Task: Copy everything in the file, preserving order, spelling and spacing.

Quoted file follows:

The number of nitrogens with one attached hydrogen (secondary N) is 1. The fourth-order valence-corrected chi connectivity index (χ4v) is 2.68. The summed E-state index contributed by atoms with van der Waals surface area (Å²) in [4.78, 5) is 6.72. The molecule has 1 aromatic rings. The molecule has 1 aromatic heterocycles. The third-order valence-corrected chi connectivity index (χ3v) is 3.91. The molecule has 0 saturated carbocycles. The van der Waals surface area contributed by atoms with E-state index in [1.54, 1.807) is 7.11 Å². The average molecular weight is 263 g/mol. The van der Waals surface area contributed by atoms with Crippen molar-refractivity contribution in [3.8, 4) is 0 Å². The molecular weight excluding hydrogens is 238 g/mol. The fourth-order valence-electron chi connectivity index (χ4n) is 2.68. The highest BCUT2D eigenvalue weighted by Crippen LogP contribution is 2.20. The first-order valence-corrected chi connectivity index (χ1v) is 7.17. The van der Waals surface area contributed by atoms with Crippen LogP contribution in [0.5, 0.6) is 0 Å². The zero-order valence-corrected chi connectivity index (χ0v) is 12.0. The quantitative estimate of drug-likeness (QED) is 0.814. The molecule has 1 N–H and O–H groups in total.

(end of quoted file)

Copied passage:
The number of nitrogens with one attached hydrogen (secondary N) is 1. The fourth-order valence-corrected chi connectivity index (χ4v) is 2.68. The summed E-state index contributed by atoms with van der Waals surface area (Å²) in [4.78, 5) is 6.72. The molecule has 1 aromatic rings. The molecule has 1 aromatic heterocycles. The third-order valence-corrected chi connectivity index (χ3v) is 3.91. The molecule has 0 saturated carbocycles. The van der Waals surface area contributed by atoms with E-state index in [1.54, 1.807) is 7.11 Å². The average molecular weight is 263 g/mol. The van der Waals surface area contributed by atoms with Crippen molar-refractivity contribution in [3.8, 4) is 0 Å². The molecular weight excluding hydrogens is 238 g/mol. The fourth-order valence-electron chi connectivity index (χ4n) is 2.68. The highest BCUT2D eigenvalue weighted by Crippen LogP contribution is 2.20. The first-order valence-corrected chi connectivity index (χ1v) is 7.17. The van der Waals surface area contributed by atoms with Crippen LogP contribution in [0.5, 0.6) is 0 Å². The zero-order valence-corrected chi connectivity index (χ0v) is 12.0. The quantitative estimate of drug-likeness (QED) is 0.814. The molecule has 1 N–H and O–H groups in total.